By Maggie Kennedy

A couple walking through the city streets at night, under an umbrella in the rain

That song again,
and I am in that kiss
again that felt so right
but for the right person.

The sudden downpour,
dash from the bar
down the lamp-lit street,
breathless and laughing
at our sodden clothes,
smell of mud hungry
beneath melting snow,
and what the hell
shock of his lips
quieting my shivers.

A kiss that might
have been scripted,
a kiss that still wakes
the hair on my thighs,
a kiss I do not regret
but for you, the right person,
loading the dishwasher while
I part from a young man’s
arms whose name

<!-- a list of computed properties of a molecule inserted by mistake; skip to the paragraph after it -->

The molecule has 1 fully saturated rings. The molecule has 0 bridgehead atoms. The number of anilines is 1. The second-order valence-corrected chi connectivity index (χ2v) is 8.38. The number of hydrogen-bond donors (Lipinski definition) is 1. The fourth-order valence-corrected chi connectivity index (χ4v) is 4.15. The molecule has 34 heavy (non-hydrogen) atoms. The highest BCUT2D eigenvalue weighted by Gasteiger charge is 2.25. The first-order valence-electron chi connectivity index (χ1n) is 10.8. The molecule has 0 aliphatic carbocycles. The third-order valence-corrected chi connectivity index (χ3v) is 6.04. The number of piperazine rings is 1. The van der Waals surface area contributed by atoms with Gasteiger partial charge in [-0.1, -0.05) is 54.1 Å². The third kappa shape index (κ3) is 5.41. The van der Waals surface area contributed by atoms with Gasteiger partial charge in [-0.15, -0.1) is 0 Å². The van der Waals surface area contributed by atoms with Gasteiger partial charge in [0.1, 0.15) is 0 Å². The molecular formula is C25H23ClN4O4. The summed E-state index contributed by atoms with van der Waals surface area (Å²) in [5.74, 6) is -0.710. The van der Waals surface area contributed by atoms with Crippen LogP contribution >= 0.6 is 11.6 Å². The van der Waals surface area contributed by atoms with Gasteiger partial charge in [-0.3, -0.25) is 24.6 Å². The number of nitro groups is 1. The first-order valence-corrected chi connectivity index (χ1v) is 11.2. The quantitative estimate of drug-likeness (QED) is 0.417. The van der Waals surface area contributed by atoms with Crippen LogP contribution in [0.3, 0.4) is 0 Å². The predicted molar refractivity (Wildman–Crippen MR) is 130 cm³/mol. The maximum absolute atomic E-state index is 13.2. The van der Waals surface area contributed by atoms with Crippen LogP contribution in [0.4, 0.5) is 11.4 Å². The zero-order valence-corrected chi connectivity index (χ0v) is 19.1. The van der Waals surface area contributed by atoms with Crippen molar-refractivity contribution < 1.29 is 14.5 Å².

I struggle to remember.

The piano man builds
his case, coaxing strings
and horns, a baritone’s confession
from some damp corner
into a crescendo of yearning,
like the blackbirds this morning,
dozens of them rising
off electrical wires
to ride gusts of a storm,
forks of lightening
dramatizing the choreography,
and me grounded
in our four-door sedan.

We have our kisses, of course,
the memories we recount
beneath the goose down.
Remember, that first kiss
in your old Dodge Dart
sunk in the bucket seats,
or that record hot day
when we couldn’t stop
kissing on the wall to wall.

The luck of you
humbles me, leaves
me reaching for your hand
in the TV’s haze,
beneath the kitchen table.
This should be enough.
But then a melody, a scent,
the sight of our son’s
gangly limbs cuts
to the swiftness.

Kiss me,
like we are strangers
beneath shorn trees unable
to slow the belting rain.
Kiss me like my name
is forgettable but not the
slope of my hip you trace
then yank tight.
Kiss me before
the song ends, and we
remember ourselves.

Category: Featured, Poetry